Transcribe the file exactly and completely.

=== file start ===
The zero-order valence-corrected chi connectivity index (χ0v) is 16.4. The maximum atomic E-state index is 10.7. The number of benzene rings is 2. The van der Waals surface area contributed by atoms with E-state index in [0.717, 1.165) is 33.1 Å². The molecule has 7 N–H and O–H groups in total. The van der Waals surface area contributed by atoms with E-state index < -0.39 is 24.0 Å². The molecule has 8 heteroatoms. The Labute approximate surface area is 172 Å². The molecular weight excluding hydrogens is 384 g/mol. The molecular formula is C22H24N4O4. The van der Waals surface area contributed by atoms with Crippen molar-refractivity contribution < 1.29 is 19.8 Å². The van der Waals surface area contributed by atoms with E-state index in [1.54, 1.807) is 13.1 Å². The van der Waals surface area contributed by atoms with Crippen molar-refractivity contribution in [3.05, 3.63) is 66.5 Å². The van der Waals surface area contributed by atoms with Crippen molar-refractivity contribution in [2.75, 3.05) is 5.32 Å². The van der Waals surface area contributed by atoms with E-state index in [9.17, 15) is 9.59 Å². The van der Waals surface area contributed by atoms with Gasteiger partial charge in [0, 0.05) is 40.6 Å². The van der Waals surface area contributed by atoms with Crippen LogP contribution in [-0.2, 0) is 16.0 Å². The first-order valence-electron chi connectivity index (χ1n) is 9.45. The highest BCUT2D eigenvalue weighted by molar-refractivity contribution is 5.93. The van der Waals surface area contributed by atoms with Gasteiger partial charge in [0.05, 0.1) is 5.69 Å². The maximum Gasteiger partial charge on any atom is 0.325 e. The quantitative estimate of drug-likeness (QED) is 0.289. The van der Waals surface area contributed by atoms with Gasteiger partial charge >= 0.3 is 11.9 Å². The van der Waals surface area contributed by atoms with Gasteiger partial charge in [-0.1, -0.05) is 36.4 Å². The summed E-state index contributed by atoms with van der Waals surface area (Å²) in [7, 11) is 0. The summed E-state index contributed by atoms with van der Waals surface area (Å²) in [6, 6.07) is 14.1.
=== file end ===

The zero-order valence-corrected chi connectivity index (χ0v) is 16.4. The maximum atomic E-state index is 10.7. The number of benzene rings is 2. The van der Waals surface area contributed by atoms with E-state index in [0.717, 1.165) is 33.1 Å². The molecule has 7 N–H and O–H groups in total. The van der Waals surface area contributed by atoms with E-state index < -0.39 is 24.0 Å². The molecule has 8 heteroatoms. The Labute approximate surface area is 172 Å². The molecular weight excluding hydrogens is 384 g/mol. The molecular formula is C22H24N4O4. The van der Waals surface area contributed by atoms with Crippen molar-refractivity contribution < 1.29 is 19.8 Å². The van der Waals surface area contributed by atoms with E-state index in [1.54, 1.807) is 13.1 Å². The van der Waals surface area contributed by atoms with Crippen molar-refractivity contribution in [3.05, 3.63) is 66.5 Å². The van der Waals surface area contributed by atoms with Crippen molar-refractivity contribution in [2.75, 3.05) is 5.32 Å². The van der Waals surface area contributed by atoms with E-state index in [9.17, 15) is 9.59 Å². The van der Waals surface area contributed by atoms with Gasteiger partial charge in [0, 0.05) is 40.6 Å². The van der Waals surface area contributed by atoms with Crippen LogP contribution in [-0.2, 0) is 16.0 Å². The first-order valence-electron chi connectivity index (χ1n) is 9.45. The highest BCUT2D eigenvalue weighted by molar-refractivity contribution is 5.93. The van der Waals surface area contributed by atoms with Gasteiger partial charge in [0.05, 0.1) is 5.69 Å². The maximum Gasteiger partial charge on any atom is 0.325 e. The quantitative estimate of drug-likeness (QED) is 0.289. The van der Waals surface area contributed by atoms with Gasteiger partial charge >= 0.3 is 11.9 Å². The van der Waals surface area contributed by atoms with Gasteiger partial charge in [-0.1, -0.05) is 36.4 Å². The summed E-state index contributed by atoms with van der Waals surface area (Å²) in [7, 11) is 0. The summed E-state index contributed by atoms with van der Waals surface area (Å²) in [6, 6.07) is 14.1.